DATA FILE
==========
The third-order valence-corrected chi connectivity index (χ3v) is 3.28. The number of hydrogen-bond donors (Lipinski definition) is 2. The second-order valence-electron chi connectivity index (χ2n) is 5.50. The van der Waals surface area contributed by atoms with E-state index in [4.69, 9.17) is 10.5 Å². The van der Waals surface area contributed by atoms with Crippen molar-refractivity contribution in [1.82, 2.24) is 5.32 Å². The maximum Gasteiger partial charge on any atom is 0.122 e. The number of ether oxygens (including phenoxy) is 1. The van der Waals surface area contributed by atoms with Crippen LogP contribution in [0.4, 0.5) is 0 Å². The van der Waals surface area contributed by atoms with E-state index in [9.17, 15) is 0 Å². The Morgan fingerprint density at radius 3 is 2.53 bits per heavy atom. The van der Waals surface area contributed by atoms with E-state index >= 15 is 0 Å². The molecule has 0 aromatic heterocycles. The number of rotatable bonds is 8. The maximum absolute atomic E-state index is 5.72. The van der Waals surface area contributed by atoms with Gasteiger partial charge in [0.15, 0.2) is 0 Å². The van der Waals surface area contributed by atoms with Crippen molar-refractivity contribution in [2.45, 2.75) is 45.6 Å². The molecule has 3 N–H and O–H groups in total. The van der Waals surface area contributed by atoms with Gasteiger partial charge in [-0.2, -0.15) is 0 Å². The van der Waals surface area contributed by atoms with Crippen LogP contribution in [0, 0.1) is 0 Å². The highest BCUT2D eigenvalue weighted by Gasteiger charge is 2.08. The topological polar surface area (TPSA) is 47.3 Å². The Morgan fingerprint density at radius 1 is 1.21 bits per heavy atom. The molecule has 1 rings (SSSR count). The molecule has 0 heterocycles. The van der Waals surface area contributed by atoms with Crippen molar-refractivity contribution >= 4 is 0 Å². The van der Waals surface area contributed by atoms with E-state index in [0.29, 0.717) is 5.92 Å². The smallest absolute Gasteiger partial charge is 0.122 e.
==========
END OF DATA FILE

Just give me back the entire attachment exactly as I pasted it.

The third-order valence-corrected chi connectivity index (χ3v) is 3.28. The number of hydrogen-bond donors (Lipinski definition) is 2. The second-order valence-electron chi connectivity index (χ2n) is 5.50. The van der Waals surface area contributed by atoms with E-state index in [4.69, 9.17) is 10.5 Å². The van der Waals surface area contributed by atoms with Crippen molar-refractivity contribution in [1.82, 2.24) is 5.32 Å². The maximum Gasteiger partial charge on any atom is 0.122 e. The number of ether oxygens (including phenoxy) is 1. The van der Waals surface area contributed by atoms with Crippen LogP contribution in [0.4, 0.5) is 0 Å². The van der Waals surface area contributed by atoms with E-state index in [9.17, 15) is 0 Å². The Morgan fingerprint density at radius 3 is 2.53 bits per heavy atom. The van der Waals surface area contributed by atoms with E-state index >= 15 is 0 Å². The molecule has 0 aromatic heterocycles. The number of rotatable bonds is 8. The maximum absolute atomic E-state index is 5.72. The van der Waals surface area contributed by atoms with Gasteiger partial charge in [0.15, 0.2) is 0 Å². The van der Waals surface area contributed by atoms with Crippen molar-refractivity contribution in [2.45, 2.75) is 45.6 Å². The molecule has 3 N–H and O–H groups in total. The van der Waals surface area contributed by atoms with Gasteiger partial charge in [-0.2, -0.15) is 0 Å². The van der Waals surface area contributed by atoms with Crippen LogP contribution in [0, 0.1) is 0 Å². The highest BCUT2D eigenvalue weighted by Gasteiger charge is 2.08. The topological polar surface area (TPSA) is 47.3 Å². The Morgan fingerprint density at radius 1 is 1.21 bits per heavy atom. The molecule has 1 rings (SSSR count). The molecule has 0 heterocycles. The van der Waals surface area contributed by atoms with Crippen molar-refractivity contribution >= 4 is 0 Å². The van der Waals surface area contributed by atoms with E-state index in [0.29, 0.717) is 5.92 Å². The smallest absolute Gasteiger partial charge is 0.122 e.